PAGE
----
# Find equations of the tangent lines at points

• Sep 26th 2009, 07:56 PM
s3a
Find equations of the tangent lines at points
Given y = 3 + 4x^2 - 2x^3, how do I find the slope of the tangent line at point (1,5), for example, using the Newton Quotient Law or something in the Derivatives Chapter I'm studying. I "cheated" and estimated the slope by plugging in x = 1.01 and then finding the slope of between the points (1,5) and (1.01, 5.019798) but I'd like to be able to solve this the proper (and required) way. My work is attached.

Any help would be greatly appreciated!
• Sep 26th 2009, 07:59 PM
differentiate
$y = 3 + 4x^2 - 2x^3$

$y' = 8x - 6x^2$

$when\ x=1\ m= 8(1)-6(1)=2$
• Sep 26th 2009, 08:10 PM
s3a
How did you go from 3 + 4x^2 - 2x^3 to 8x - 6x^2 ?
• Sep 26th 2009, 08:41 PM
differentiate
You differentiate it.
• Sep 26th 2009, 09:28 PM
s3a
Could you please be a little more precise because I am very knew to this?
• Sep 26th 2009, 10:07 PM
differentiate
differentiation. the rule is:

If $y = x^n$ then y' = $nx^{n-1}$ so if $y= x^2$ then the differentiated form will be $2x$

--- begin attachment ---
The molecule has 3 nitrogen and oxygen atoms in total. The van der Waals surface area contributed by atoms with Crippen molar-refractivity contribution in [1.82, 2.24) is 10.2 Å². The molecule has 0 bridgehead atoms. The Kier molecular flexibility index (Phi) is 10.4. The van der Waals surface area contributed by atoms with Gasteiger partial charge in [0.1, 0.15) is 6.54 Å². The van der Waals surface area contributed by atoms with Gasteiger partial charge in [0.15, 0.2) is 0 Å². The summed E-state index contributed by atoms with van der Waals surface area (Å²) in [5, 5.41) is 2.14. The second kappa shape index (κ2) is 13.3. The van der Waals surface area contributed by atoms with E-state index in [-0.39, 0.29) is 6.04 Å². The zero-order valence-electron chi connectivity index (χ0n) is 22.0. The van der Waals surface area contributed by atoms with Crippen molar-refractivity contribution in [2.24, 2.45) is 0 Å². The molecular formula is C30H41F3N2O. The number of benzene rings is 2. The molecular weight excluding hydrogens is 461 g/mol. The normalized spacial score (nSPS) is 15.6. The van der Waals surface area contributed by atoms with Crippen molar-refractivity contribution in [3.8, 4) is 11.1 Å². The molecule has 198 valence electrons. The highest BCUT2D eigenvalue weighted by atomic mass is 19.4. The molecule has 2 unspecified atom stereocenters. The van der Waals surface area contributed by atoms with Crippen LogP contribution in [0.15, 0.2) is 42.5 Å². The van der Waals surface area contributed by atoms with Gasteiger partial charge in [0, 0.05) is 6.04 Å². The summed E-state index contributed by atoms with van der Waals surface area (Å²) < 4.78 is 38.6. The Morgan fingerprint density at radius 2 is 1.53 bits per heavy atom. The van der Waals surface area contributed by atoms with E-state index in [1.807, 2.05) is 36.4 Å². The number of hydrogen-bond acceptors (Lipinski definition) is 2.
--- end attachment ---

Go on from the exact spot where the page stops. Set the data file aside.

The derivative of any constant. e.g. 9, 8, 7, 100, is zero.
The derivative of an equation of the form $y = ax^n$ is $y' = anx^{n-1}$

so for this equation 3 + 4x^2 - 2x^3

the derivative of 3 is zero
the derivatie of $4x^2$ is $8x$
the derivative of $-2x^3$ is $-6x^2$

Put it all together and the derivative is:
$8x - 6x^2$
• Sep 27th 2009, 07:09 AM
s3a
Ok thanks, I get how to do the differentiation thing now but why am I doing that? Like what I am finding? (in not so mathematical terms please)
• Sep 27th 2009, 10:50 PM
differentiate
You're finding the gradient function. This is the function that allows you to find the gradient. Once you have the gradient function, any value substitituted in this, will determine the gradient of a certain value at the point substituted.

e.g. $y = x^2$

dy/dx = 2x

substitute x =1 into dy/dx.
this is equal to 2.
therefore, the gradient when x =1, is m =2

so basically, when you differentiate something, you are given another equation known as the GRADIENT FUNCTION. This is an equation specifically targeted at finding gradients.